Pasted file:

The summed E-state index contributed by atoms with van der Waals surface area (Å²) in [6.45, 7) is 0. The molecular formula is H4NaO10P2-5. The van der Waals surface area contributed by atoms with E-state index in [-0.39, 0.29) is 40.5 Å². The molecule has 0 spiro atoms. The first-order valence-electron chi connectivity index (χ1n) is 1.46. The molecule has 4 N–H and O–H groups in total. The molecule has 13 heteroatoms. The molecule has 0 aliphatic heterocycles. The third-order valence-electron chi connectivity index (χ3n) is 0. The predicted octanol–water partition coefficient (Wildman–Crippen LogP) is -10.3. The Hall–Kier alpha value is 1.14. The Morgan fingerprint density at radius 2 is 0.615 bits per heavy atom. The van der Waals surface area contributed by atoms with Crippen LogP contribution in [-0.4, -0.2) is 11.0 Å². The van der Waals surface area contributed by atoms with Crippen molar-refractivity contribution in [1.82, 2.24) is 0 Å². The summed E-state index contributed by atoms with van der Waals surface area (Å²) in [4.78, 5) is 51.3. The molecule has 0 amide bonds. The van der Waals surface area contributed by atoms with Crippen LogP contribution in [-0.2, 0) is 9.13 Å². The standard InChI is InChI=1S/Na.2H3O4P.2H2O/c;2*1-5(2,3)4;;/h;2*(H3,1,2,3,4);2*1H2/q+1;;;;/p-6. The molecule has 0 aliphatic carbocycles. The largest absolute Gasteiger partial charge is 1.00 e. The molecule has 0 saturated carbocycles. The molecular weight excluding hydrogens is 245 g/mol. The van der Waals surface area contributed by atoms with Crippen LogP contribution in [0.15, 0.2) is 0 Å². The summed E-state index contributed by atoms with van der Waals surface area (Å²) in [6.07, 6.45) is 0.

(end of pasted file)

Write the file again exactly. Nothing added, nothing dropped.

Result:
The summed E-state index contributed by atoms with van der Waals surface area (Å²) in [6.45, 7) is 0. The molecular formula is H4NaO10P2-5. The van der Waals surface area contributed by atoms with E-state index in [-0.39, 0.29) is 40.5 Å². The molecule has 0 spiro atoms. The first-order valence-electron chi connectivity index (χ1n) is 1.46. The molecule has 4 N–H and O–H groups in total. The molecule has 13 heteroatoms. The molecule has 0 aliphatic heterocycles. The third-order valence-electron chi connectivity index (χ3n) is 0. The predicted octanol–water partition coefficient (Wildman–Crippen LogP) is -10.3. The Hall–Kier alpha value is 1.14. The Morgan fingerprint density at radius 2 is 0.615 bits per heavy atom. The van der Waals surface area contributed by atoms with Crippen LogP contribution in [-0.4, -0.2) is 11.0 Å². The van der Waals surface area contributed by atoms with Crippen molar-refractivity contribution in [1.82, 2.24) is 0 Å². The summed E-state index contributed by atoms with van der Waals surface area (Å²) in [4.78, 5) is 51.3. The molecule has 0 amide bonds. The van der Waals surface area contributed by atoms with Crippen LogP contribution in [-0.2, 0) is 9.13 Å². The standard InChI is InChI=1S/Na.2H3O4P.2H2O/c;2*1-5(2,3)4;;/h;2*(H3,1,2,3,4);2*1H2/q+1;;;;/p-6. The molecule has 0 aliphatic carbocycles. The largest absolute Gasteiger partial charge is 1.00 e. The molecule has 0 saturated carbocycles. The molecular weight excluding hydrogens is 245 g/mol. The van der Waals surface area contributed by atoms with Crippen LogP contribution in [0.15, 0.2) is 0 Å². The summed E-state index contributed by atoms with van der Waals surface area (Å²) in [6.07, 6.45) is 0.